In 2014, low streamflow conditions persisted after the early spring rains decreased in magnitude and stopped. This resulted in flows of less than 20 cfs during the spring and flows of less than 15 cfs during the summer and fall. These flows are lower than average (called Critically Dry Flows) from May through November and are less than the 22–25 cfs needed for steelhead spawning and rearing in the river (Holmes and Cowan 2014, Figure 4). Only with the onset of storm events in December did flows increase, but they quickly returned to near pre-storm flows due to the overall dry condition of the watershed. Likely, fish were able to immigrate as a result of temporary higher flows. A similar streamflow pattern continued into 2015. However, low streamflow (less than 15 cfs) persisted for seven months from summer through winter, despite rainfall events that occurred in December (Figure 6). The steelhead population is expected to have been further negatively affected by the prolonged low flow period.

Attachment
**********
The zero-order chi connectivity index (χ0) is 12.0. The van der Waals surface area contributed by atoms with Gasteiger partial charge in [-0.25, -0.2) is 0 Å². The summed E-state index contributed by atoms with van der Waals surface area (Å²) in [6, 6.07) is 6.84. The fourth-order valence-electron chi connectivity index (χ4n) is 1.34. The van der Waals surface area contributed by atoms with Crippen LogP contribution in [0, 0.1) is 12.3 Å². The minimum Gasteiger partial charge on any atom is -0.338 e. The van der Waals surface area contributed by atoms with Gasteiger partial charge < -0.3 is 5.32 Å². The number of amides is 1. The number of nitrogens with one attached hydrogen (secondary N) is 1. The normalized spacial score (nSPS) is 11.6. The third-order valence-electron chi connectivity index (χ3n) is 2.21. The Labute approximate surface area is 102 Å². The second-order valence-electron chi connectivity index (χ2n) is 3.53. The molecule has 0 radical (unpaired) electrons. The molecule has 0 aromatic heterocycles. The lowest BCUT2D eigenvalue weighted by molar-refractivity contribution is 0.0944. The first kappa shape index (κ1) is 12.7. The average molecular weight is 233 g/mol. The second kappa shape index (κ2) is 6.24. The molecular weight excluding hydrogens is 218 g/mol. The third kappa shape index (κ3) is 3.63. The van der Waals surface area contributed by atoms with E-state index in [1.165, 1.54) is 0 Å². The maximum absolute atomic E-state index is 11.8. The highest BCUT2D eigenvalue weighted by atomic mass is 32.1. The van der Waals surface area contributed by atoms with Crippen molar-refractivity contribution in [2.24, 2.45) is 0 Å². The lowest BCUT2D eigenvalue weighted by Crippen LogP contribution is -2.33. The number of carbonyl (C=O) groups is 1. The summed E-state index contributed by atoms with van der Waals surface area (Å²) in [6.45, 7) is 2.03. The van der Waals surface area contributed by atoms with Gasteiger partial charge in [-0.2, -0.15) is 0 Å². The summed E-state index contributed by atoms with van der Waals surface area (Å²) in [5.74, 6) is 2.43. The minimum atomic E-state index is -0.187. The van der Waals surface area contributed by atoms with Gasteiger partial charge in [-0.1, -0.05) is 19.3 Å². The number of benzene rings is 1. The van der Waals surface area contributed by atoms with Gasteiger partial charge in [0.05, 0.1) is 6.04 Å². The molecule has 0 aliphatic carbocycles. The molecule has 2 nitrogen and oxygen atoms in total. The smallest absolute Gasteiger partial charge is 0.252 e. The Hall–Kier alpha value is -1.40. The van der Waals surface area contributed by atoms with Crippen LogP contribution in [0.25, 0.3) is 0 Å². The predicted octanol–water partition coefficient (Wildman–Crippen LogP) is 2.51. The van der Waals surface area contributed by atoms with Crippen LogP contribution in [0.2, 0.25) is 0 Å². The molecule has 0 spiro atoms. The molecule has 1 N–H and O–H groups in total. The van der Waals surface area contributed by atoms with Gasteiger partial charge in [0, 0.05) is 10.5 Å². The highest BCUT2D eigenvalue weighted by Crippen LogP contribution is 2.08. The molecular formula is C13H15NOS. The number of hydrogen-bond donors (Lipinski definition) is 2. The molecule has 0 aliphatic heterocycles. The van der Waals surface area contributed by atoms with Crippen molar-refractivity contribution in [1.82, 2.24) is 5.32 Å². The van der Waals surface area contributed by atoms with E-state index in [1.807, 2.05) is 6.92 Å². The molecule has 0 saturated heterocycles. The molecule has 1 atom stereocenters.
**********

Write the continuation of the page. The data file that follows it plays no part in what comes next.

During the summer months, stream temperatures reached as high as 17.2 oC in 2014 and 15.8 oC in 2015 (Figures 4 and 6). Although low flows were experienced from July through September of both years, dissolved oxygen levels remained high, creating suitable conditions for steelhead in area with enough water. In 2014, dissolved oxygen stayed above 8 mg/l and in 2015, above 9 mg/l (Figures 5 and 7). Dissolved oxygen concentrations greater than 7 mg/l are considered to be at healthy levels for steelhead (Barnhart 1986).
Figure 4. Big Sur flow and temperature in 2014.
Figure 5. Big Sur flow and dissolved oxygen in 2014.
Figure 6. Big Sur flow and temperature in 2015.
Figure 7. Big Sur flow and dissolved oxygen in 2014.